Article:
(For more images from our few days in Spain, including a few more of Sagrada Familia and a few of a mansion designed by Gaudí called Palau Guell, here's my Barcelona photoset on Flickr.)


Unexpected gifts

At an airport restaurant in Boston I withdrew my kindle from my bag. It's the kindle Ethan gave me when Drew was born; I think of it still as "the nursing kindle," because it made possible the act of reading-while-nursing (and, even more importantly, reading while my sacked-out son slept on me.) Reading a book while holding a sleeping infant was impossible; the crinkle of turning pages (not to mention the movement) would wake him straight away, but the small thumbclick of the "next page" button didn't. It was a godsend.

Anyway, last week I purchased a few books I've been wanting to read -- Ted Conover's book on roads, Anne Lamott's journal of her grandson's first year -- and last night as I sat down for a sandwich before my flight, I pulled out the kindle, ready to read. Alas! The screen was broken. I fiddled with it for a while, but it was pretty clear: this was, as Monty Python might have said, an ex-kindle.

I hastily downloaded the books onto my phone (now doing triple duty as phone, camera, and e-book reader) and resolved to look into the kindle paperwhite when I got home. Then it was time for the transatlantic flight. The so-called "sleep" over the ocean is better left undescribed. Upon arriving at Heathrow, though, a real gift was waiting: breakfast with my parents.

My parents live in Texas, where Drew and I visited them a few weeks ago. Long story short, they're joining some friends on a tour of (parts of) India this month. To make the travel and the shift in time zones slightly easier for them, they flew into Heathrow a day before the rest of their group and spent the night in an airport hotel, getting a good night of sleep in a real bed before embarking on the eight-hour flight to Delhi. As it happened, they had a few hours of layover between waking up in their airport hotel and departing for India. And those few hours matched precisely the few hours of my layover between one flight and the next!

Even though it had sounded as though the stars might be aligned for us, I was dubious. (For one thing, there's a transportation strike in Barcelona which had caused my first flight to be canceled; though the airlines claimed they were rebooking me on a later flight, who was to say it too wouldn't disappear?) And Heathrow is enormous. Who was to say we would actually be able to find each other, even if our layovers did magically overlap?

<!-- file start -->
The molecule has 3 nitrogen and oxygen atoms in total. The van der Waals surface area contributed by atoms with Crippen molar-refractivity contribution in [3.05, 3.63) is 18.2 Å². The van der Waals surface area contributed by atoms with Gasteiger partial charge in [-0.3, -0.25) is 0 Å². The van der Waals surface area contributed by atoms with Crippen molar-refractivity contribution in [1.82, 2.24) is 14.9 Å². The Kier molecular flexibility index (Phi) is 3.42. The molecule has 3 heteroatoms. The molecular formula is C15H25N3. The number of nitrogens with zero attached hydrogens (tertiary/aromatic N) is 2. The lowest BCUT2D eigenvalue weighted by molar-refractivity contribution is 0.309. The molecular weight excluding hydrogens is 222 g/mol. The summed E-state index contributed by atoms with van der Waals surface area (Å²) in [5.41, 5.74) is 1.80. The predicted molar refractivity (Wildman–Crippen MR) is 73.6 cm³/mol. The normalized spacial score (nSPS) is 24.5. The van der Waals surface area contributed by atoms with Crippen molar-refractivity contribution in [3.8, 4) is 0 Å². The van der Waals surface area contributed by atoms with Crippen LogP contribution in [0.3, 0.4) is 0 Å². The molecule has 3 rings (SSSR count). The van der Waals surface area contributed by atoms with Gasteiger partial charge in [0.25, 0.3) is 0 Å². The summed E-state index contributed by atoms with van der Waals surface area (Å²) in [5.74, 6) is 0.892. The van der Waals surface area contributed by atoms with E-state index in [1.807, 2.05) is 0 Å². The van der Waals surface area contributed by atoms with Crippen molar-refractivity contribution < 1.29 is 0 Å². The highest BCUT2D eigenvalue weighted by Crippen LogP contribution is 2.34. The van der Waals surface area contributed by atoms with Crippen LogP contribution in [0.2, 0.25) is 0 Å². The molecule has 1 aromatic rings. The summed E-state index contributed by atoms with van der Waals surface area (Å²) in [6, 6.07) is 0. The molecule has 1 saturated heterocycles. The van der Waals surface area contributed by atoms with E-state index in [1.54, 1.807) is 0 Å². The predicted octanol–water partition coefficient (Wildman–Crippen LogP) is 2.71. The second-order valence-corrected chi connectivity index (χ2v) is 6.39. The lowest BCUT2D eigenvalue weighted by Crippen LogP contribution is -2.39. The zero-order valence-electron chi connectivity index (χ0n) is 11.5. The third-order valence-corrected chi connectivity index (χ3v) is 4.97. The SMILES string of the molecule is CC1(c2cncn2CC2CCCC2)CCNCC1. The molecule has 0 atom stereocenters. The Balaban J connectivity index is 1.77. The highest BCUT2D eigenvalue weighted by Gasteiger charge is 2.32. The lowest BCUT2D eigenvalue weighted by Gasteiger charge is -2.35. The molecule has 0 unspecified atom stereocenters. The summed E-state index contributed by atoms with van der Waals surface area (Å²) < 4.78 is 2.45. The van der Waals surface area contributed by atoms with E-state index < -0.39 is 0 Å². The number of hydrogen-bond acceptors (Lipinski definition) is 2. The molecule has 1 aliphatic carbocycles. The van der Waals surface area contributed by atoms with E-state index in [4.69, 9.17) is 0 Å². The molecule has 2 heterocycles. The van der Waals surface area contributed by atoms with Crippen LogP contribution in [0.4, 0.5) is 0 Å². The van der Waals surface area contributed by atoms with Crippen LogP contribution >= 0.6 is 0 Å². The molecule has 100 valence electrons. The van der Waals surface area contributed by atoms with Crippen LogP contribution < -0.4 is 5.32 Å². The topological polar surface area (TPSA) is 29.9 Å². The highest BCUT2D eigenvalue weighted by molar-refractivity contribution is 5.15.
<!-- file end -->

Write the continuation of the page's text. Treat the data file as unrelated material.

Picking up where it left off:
I didn't entirely believe it was going to work until I saw my mother standing outside a Duty Free shop. What a joy, to see my parents in this unlikely way, so far from home! We found a place which served oatmeal (just the thing for our slightly travel-addled systems) and we talked about their trip and my trip and how incredibly blessed we all feel to be able to do this travel at this moment in our lives. They'll see a few things in India which Ethan and I saw on our 2002 trip (I told them to keep an eye out for the monkeys at the Taj Mahal at sundown), though they'll also see places I didn't get to go. And I'll see things in Barcelona which will be new to them (it's a city they haven't yet visited), though our trip will be far shorter than thers -- a mere 3.5 days, attached to Ethan's speaking obligation at News X Change.

When we saw our gates listed on the overhead board, we regretfully hugged and parted ways, wishing wished one another bon voyage. "Enjoy every moment," we said to each other, and beamed.What a sweet little interlude. The chance to sit down for breakfast with my parents is rare enough now that I live a thousand miles away, but the chance to do so in London, as our paths temporarily crossed on our various arcs across space and time zones? Priceless.

 

Breakfast at Heathrow with Mom and Dad!


Dancing With the Widow (reprint of an essay from 2000)

Like the others, she's clad in skirt and blouse with an extra yard of fabric wrapped shawl-fashion. Unlike the others, she wears a coarse rope around her waist. Sometimes another woman leads her by it, into the dancing, out of the dancing. Sometimes it just dangles. We are in the town of Medie. The bound woman is a new widow: the dancing is her husband’s wake.

Medie is a village not far north of Accra, Ghana's capital city. Medie is not a place many Westerners visit, although that may change in time. We are there because the elder brother of a close friend has died of lung cancer ("He wasn't Y2K-compliant," jokes our friend, familiar with the Y2K bug although he's never used a computer) and we are there for the last six hours of his two-day wake.

Bernard

Xylophone music in Medie. A few years after this funeral.

Continue reading "Dancing With the Widow (reprint of an essay from 2000)" »


America

O beautiful for spacious skies (highway, south Texas)